Noe Valley Voice April 2009

Rumors Behind the News

By Mazook

April Fun Time

NOEBODY WAS ABLE to answer all 10 questions in last month's Noe History Quiz. Otherwise, their name would have appeared right here. (The Noe Valley Bureau of Investigation suggests that next time you do our quiz, try googling or searching key words at Most of the answers will show up there.)

Too bad. The April 1 winner would have garnered not only kudos for their Noe knowledge, but also a Grand Prize, which my publishers have informed me was an "economic stimulus" package made up of four airline tickets to Kauai, Hawaii, with a five-day stay in a hotel on Poipu Beach. Oh, well.

Anyway, here are the questions and answers:

1. What is the 285-foot alley in Noe Valley named after a developer who built many single-family dwellings in the neighborhood during the 1880s and '90s? A: (Joseph) Comerford. Comerford Alley runs from Sanchez to Church, between 27th and Duncan streets.

2. Where was the Noe Theater? Where was the Palmer Theater? A: The Noe Theater stood on 24th Street near Noe, where the building that now houses Just for Fun is. The Palmer stood on the site now occupied by Wells Fargo Bank, on 24th near Castro.

3. Where was Video Uno? A: Our very first video store opened in 1978, on 24th Street near Sanchez, where the French Tulip is now located.

4. How long has Douglass Park been a park? A: Happy 80th birthday. The park opened in April 1928. Previously the area was a rock quarry where dynamite blasts could be heard 'round Noe Valley.

5. Where did Janis Joplin live in Noe Valley when she started singing with Big Brother and the Holding Company? A: During the mid-1960s, Janis lived on the top floor of a building on the northwest corner of 22nd and Noe. Later, she bought a house in the Haight on Lyon near Page Street. Old-timers remember seeing Big Brother's band truck, a circa 1920 Ford, parked nearby, with a large logo on the side: "Overland Freak Express."

6. What was "Bud's I. C."? A: Bud's Ice Cream, of course. Bud's was on the southwest corner of Castro and 24th streets, where Subs Inc. is now. The store was named after Bud Scheideman, who opened it in 1933 and sold it to his cousin Alvin "Bud" Edlin in 1952. Edlin started making incredibly rich ice cream in the back of the small soda shop. Word got out, and in the 1960s and '70s Bud's became a destination for Bay Area ice cream lovers. Rain or shine, there was always a line. Mr. Edlin died in June 2008.

7. Where was Dan's Gas and Diesel? A: The gas station occupied the lot now owned by the Noe Valley Ministry on the south side of 24th Street between Sanchez and Vicksburg. It's used as a parking lot and the farmers market on Saturdays.

8. What is the name of the neighborhood located between Upper Noe Valley and Glen Park? A: Fairmount. Fairmount was one of the city's first neighborhoods, because it was once a stagecoach stop on the way out of town. This was back in the 49er days, when San Francisco was still called Yerba Buena.

9. Who was the last San Francisco mayor to build a house in Noe Valley? A: Mayor James "Sunny Jim" Rolph, who served from 1912 to 1932. The Tudor-style house is located on the northeast corner of Sanchez and 21st streets and was built in 1928. It has a great view of the downtown skyline.

10. How many vacant stores were there on 24th Street from Diamond to Church on March 1, 2009? A: Seven. Those would be, from west to east: B.J. Droubi's old office, Riki, the old Wells Fargo mini-branch, Streetlight Records, Bell Market, Noe Valley Video, and Real Food Company. During March, the short-lived AAA office closed.

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MAKING A SPECTACLE: Nobody knows when or how any of these stores will reincarnate and reopen, except for Bell Market, which will morph into a Whole Foods Market by fall, if all goes as planned. It seems like Real Food will never reopen and the store will stay empty till hell freezes over. To some, the April Fool's joke in Downtown Noe Valley is the high rent being asked for the spaces. Streetlight wanted $12,000/month in November. Downright laughable.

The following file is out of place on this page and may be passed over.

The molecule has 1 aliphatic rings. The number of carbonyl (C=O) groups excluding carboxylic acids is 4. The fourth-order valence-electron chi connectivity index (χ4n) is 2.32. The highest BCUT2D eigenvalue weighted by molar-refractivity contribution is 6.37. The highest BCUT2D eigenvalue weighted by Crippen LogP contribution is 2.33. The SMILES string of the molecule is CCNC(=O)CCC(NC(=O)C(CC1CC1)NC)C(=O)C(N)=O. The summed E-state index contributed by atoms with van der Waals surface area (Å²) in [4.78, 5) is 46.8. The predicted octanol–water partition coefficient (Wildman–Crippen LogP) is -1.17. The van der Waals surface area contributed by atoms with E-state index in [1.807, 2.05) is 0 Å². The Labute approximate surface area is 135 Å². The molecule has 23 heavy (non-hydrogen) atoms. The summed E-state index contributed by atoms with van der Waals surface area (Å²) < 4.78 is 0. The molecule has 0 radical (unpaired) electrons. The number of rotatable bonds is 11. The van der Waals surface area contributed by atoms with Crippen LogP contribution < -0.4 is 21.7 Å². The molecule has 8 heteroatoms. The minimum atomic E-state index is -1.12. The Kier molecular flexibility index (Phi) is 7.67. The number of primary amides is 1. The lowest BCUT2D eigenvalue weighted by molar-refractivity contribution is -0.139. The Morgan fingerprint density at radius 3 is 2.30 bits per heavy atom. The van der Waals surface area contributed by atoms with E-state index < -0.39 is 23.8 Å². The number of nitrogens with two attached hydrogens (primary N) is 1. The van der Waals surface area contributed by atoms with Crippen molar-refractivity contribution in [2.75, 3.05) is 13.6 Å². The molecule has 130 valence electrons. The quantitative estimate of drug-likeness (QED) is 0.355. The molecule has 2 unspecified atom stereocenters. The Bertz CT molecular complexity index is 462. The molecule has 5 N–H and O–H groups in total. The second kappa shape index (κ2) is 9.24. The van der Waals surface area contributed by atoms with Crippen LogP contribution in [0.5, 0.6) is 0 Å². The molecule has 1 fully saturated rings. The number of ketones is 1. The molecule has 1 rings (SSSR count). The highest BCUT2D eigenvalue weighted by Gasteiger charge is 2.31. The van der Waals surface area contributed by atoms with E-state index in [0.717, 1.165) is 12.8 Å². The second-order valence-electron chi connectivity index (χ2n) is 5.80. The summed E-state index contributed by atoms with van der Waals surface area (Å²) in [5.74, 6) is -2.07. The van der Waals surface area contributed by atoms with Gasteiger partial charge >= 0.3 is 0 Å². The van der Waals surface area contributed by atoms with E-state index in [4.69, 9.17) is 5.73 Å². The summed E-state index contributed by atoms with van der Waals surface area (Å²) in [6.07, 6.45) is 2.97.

A certain eating place has been for sale for a while at a price close to $200,000, with no takers. Another DNV business opportunity, a liquor store for sale at $169,000, has been listed on the Web for several months.

One shop that closed last October, Glare, actually reopened last month. The eyewear shop, located at 4010 24th Street, has discarded its line of very expensive sunglasses for very inexpensive regular prescription frames and lenses.

"We were going to close the store up and move it to the East Bay," says Glare owner and optician Dimitri Grunhauser, "but we decided that this location was too good to give up. So we have hired a licensed optician to be on the premises, Deejay Kollar, and now offer discounted designer frames that are high quality but have 'out of date' designs." Grunhauser says you can come in with your optical prescription, pick out frames, and the shop will manufacture the lenses at a total cost of $200. "That's a better price than Costco, only this is real quality stuff," he says.

Grunhauser and Olga Terry also own Spectacles for Humans, which is on 24th Street at Vicksburg (next to Martha's). Their lens-making lab is in the back of the store. Anyone who has shopped there for glasses knows they specialize in high-end designer frames, such as the Danish frames by Orgreen, Reiz from Germany, and the Italian rims Derapage. Prices for these frames are more in the Costmo-range from $475 to $900, not counting the lenses.

"We have people coming from all over the Bay Area for these frames, since we are the only ones that have them," says Grunhauser. "We just opened a new space in downtown Los Angeles offering these high-end rims, which we have found are in very high demand. We've been very busy."

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WE HAD THE LAST LAUGH Coffeehouse, on the corner of Dolores and Valley streets, and now we'll get to amuse ourselves at its replacement, Noeteca, owned by Scott McDonald and Alex Kamprasert.